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  • Writer's pictureESSEX FREE PRESS

Dahl House residents evicted after engineer’s report highlights fire safety issues

by Sylene Argent

On February 9, one of the Town of Essex’s Chief Building Officials attended the Dahl House property, located in downtown Essex Centre, with an Order to Remedy Unsafe Building and an Order Prohibiting Occupancy of an Unsafe Building.

  As a result, all 11 tenants of the six-unit apartment building, along with their 15 pets, were required to be out of the apartment facility just three days later, at 4pm on February 12.

  In November, officials from Essex Fire & Rescue Services were notified of potential fire hazards at the building and later conducted a joint inspection with the Town’s Building Department. A number of safety concerns related to fire separation and access/egress were discovered. In December, the building’s owner was required to get an engineer or architect to assess the safe exit, HVAC, and fire separation and penetration issues in the building. This order was provided to the building owners and all tenants residing there at the time, a statement from the Town of Essex notes.

  The report created on the matter noted, in the engineer’s opinion, the building was unsafe for occupancy and that tenants should be immediately removed, notes the statement from the Town of Essex. On February 9, the Town’s Chief Building Official received a copy of the report from the engineer.

“This was not a decision that the Town of Essex or the Chief Building Official has taken lightly and our hearts go out to all the tenants impacted by the order. As a Town, we have a legislated responsibility to ensure the health and safety of our residents. We recognize the impacts that the order will have on the lives of these tenants, but given the state of the building and the results of the engineer’s report, there were no other options,” the statement from the Town of Essex noted.

  Dianne Bishop, daughter of the building’s owner, Eugene Dahl, said at this time, the tenants need help. “They need a place to go,” she said, noting anyone with any permanent housing tips can contact her via her social media account. She will be glad to forward the info to the former building’s tenants in need.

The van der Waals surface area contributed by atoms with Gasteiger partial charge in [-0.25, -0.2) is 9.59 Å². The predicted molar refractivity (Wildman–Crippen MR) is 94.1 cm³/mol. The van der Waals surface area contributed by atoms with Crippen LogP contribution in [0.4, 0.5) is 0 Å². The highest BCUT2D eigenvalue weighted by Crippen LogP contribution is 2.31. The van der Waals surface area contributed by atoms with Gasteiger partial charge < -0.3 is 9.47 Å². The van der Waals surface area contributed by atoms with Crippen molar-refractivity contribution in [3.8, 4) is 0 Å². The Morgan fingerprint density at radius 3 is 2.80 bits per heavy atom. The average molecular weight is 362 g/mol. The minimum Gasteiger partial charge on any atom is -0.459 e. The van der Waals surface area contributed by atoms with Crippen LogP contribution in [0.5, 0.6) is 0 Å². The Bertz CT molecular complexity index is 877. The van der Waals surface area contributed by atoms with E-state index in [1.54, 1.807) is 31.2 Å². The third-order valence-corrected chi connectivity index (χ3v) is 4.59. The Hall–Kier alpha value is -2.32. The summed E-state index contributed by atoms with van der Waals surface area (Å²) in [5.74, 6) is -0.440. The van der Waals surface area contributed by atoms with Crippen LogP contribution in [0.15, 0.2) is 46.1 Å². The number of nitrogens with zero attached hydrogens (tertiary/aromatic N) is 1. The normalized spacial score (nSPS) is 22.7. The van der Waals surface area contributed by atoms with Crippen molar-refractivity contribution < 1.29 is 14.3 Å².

Some of the former tenants have found somewhere to go, others are still in need to find a place.

  Bishop was surprised with the eviction. The issue, she said, is that the staircase and walkway are made of wood, and inspectors required it to be made of steel for fire safety purposes. Inspectors also wanted two additional staircases added as fire escapes, she added.

  Other required upgrades, she said, included adding fire-retardant drywall to a few apartments. 

She wondered if apartments and businesses should be inspected yearly, or provided notices to update everyone on new code policies.

  The required work would have been done, had they known about it, she claimed.

  She noted the engineer report was late, due to COVID. In December, she said she obtained an engineer to conduct the study three-days after they were told to go through the process.  

  The Town issued the eviction the day after the report was submitted, Bishop said.

  The building has sold, Bishop said. A party that had been interested in the building prior to the report still went through with the sale. She said the sale went through on Friday, hours after tenants were required to leave. Her father owned the facility for over 30-years.

  “[We had] two-and-a-half days’ notice to get out in the winter, with COVID,” Bishop said, adding it would have been helpful to have a longer timeframe for the tenants to move. “Everybody’s scrambling,” she said.

  She spoke of the relationship the tenants have formed over the years, noting one couple has lived in the building for over two-decades. “It is like one big family there. Everybody helps each other. We give each other stuff.”

In early December, the statement from the Town of Essex adds, the Town’s Chief Building Official also contacted the City of Windsor’s Housing and Children’s Services division to advise them of the issues at Dahl property. The Town will provide the tenants with available information about local housing resources. The Town has also provided all tenants with a signed letter to assist with priority applications to the Central Housing Registry-Windsor Essex County.


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